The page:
The first opportunity to take the music in a new direction arrived when I set the text ‘With thunder of your waterfalls, deep unto deep does call.’ Prior to this, I had faithfully retained both the original key and adhered to the melody’s contour, passing phrases back and forth between the upper and lower voices. The vivid picture of a stormy sea acted as a springboard for my own musical voice to break in. I used the countermelodies from earlier in the piece to spill over into an imitative passage for the whole choir, the harmony drifting chromatically in several directions. Fragments from My Lagan Love are still present, buried in the dense thicket of voices, occasionally bubbling to the surface. From this point on, I was able to interweave the folk melody with my own materials, which responded more directly to the words. A second example of this is the setting of ‘His loving-kindness… through the day… his song is with me through the night,’ where the Psalmist meditates on the LORD’s loving-kindness, perpetually present through both day and night.[3] This prompted me to respond to the ideas of permanence and gentleness. The basses establish an unmoving foundation of a perfect fifth, while the upper voices gently rock between two chords. Within this contemplative texture, fragments of My Lagan Love are heard rising through the choir.


As I allowed the words to shape these moments, I became increasingly aware of a jarring element present in the composition. As mentioned before, the forlorn minor twist in My Lagan Love is an excellent musical complement to its theme of a broken tryst. However, this did not seem to fit with the expressions of faith and hope in the words I was setting. There is a tension in the text of Psalms 42 and 43, in which pain and promise are held together, but their outworking in the Psalmist’s life is different from the experience of the abandoned Lagan lover. Rather than dwelling on the poignant prospect of loss, the Psalmist counters feelings of disturbance with reminders of God’s past faithfulness, and the certain expectation of the LORD’s salvation. This inbreaking of faith caused me to ponder how I could portray the hope that permeates these Psalms as God’s truth intrudes upon the writer’s spiralling downward cycle. The incursion of the minor key into My Lagan Love is both the crux of the melody and the hinge on which its narrative turns. This seemed the ideal point of departure to reinterpret the material to align with the Psalmist’s hopeful message. The first two times this moment is approached in my setting, the melody lands on an extended major chord. The third time, as the Psalmist asks for God to ‘bring me to your holy hill, the place in which you dwell,’ the desperate reaching of the minor interval is removed altogether. The melody peacefully remains on the same note that ended the phrase preceding it, before sinking restfully onto the closing statement.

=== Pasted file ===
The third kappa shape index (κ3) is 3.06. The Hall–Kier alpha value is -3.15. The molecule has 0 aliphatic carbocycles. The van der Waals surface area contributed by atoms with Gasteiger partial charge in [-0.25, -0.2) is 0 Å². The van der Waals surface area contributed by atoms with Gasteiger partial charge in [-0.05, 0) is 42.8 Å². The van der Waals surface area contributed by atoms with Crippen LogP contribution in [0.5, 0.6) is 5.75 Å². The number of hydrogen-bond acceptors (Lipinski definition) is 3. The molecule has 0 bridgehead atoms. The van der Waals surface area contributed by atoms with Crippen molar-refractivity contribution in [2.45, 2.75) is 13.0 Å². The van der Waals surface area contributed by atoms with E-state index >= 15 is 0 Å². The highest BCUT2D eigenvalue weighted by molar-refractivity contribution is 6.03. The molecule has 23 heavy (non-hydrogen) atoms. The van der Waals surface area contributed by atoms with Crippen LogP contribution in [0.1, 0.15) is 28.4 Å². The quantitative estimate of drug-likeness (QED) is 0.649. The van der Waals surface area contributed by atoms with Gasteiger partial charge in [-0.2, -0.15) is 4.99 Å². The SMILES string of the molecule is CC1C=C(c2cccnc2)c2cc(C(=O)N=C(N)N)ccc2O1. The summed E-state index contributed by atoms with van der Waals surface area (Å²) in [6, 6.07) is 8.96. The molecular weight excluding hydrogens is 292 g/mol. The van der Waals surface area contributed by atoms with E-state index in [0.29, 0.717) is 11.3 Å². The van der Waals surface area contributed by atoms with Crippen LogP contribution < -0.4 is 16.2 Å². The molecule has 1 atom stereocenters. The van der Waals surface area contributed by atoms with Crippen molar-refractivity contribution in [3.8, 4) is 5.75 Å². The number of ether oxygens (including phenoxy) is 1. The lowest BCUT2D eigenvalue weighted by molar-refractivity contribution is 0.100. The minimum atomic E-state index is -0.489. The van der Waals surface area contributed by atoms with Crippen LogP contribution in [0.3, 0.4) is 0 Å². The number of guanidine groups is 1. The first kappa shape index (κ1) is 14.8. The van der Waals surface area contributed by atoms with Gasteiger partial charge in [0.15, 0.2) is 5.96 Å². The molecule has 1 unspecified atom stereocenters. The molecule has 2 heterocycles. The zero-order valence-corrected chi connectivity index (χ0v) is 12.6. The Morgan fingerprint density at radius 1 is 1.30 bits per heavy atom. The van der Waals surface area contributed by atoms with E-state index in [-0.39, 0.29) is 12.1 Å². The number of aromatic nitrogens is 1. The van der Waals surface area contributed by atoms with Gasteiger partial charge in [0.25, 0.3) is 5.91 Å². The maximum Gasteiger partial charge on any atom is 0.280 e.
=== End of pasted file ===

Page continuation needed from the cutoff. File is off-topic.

Altering these chords brought the music into better alignment with the text, but I wanted to acknowledge the powerful juxtaposition of major and minor harmonies that make My Lagan Love such a striking tune. In the setting of ‘His song is with me through the night,’ the rocking chords mentioned earlier lead the choir onto a biting sonority that incorporates both major and minor third intervals. The tension of this moment is released as the choir approaches a strong F-major cadence, the climax of the piece.

As a small, pale reflection, the process of shaping this melody into a musical vehicle for the Psalmist’s words reminded me of Christ’s transforming activity. As he works by his Spirit, using the tools of his living Word, he shapes, refines, and mends. The words of Psalms 42 and 43 were a timely reminder for me that Christ is not limited by distance as we are; his power is not diminished and his reign is not compromised.


[1] In some collections, the tune is called The Fairy Mistress.

[2] Cited in The Art of Biblical Poetry by Robert Alter, Basic Books, 2011.

[3] The theme of God’s nychthemeral protection is found in several Psalms, such as 91 and 121.


  • Anselm McDonnell is an Irish/Welsh composer based in Belfast. He has written over sixty works for a variety of ensembles and regularly works with artists from other disciplines. His music has been performed in North America, Canada, Finland, Japan, Russia, and across Europe. He also performs on the classical and electric guitar.

Leave a comment

Your email address will not be published. Required fields are marked *

HTML tags are not allowed.

1,548,736 Spambots Blocked by Simple Comments